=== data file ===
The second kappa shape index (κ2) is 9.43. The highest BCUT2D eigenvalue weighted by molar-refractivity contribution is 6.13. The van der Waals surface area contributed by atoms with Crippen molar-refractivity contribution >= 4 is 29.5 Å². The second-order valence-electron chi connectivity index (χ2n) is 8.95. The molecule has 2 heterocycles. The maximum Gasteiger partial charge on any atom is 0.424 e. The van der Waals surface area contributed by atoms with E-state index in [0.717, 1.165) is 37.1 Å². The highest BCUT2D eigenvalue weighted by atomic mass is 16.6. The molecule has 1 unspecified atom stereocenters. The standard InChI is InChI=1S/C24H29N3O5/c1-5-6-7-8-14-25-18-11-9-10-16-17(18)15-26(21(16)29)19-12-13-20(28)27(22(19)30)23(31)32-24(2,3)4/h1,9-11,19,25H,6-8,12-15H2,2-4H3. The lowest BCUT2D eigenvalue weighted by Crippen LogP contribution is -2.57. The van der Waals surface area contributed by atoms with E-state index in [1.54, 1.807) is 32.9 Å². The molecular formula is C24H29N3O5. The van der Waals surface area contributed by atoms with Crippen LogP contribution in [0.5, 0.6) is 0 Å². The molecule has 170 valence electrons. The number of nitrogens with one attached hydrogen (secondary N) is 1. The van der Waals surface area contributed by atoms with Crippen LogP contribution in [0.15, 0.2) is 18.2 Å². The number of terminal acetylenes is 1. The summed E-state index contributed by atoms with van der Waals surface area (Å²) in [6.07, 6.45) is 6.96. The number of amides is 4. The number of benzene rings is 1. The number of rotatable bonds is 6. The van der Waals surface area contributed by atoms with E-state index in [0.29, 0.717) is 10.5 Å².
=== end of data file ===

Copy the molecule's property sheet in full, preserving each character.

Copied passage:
The second kappa shape index (κ2) is 9.43. The highest BCUT2D eigenvalue weighted by molar-refractivity contribution is 6.13. The van der Waals surface area contributed by atoms with Crippen molar-refractivity contribution >= 4 is 29.5 Å². The second-order valence-electron chi connectivity index (χ2n) is 8.95. The molecule has 2 heterocycles. The maximum Gasteiger partial charge on any atom is 0.424 e. The van der Waals surface area contributed by atoms with E-state index in [0.717, 1.165) is 37.1 Å². The highest BCUT2D eigenvalue weighted by atomic mass is 16.6. The molecule has 1 unspecified atom stereocenters. The standard InChI is InChI=1S/C24H29N3O5/c1-5-6-7-8-14-25-18-11-9-10-16-17(18)15-26(21(16)29)19-12-13-20(28)27(22(19)30)23(31)32-24(2,3)4/h1,9-11,19,25H,6-8,12-15H2,2-4H3. The lowest BCUT2D eigenvalue weighted by Crippen LogP contribution is -2.57. The van der Waals surface area contributed by atoms with E-state index in [1.54, 1.807) is 32.9 Å². The molecular formula is C24H29N3O5. The van der Waals surface area contributed by atoms with Crippen LogP contribution in [0.5, 0.6) is 0 Å². The molecule has 170 valence electrons. The number of nitrogens with one attached hydrogen (secondary N) is 1. The van der Waals surface area contributed by atoms with Crippen LogP contribution in [0.15, 0.2) is 18.2 Å². The number of terminal acetylenes is 1. The summed E-state index contributed by atoms with van der Waals surface area (Å²) in [6.07, 6.45) is 6.96. The number of amides is 4. The number of benzene rings is 1. The number of rotatable bonds is 6. The van der Waals surface area contributed by atoms with E-state index in [0.29, 0.717) is 10.5 Å².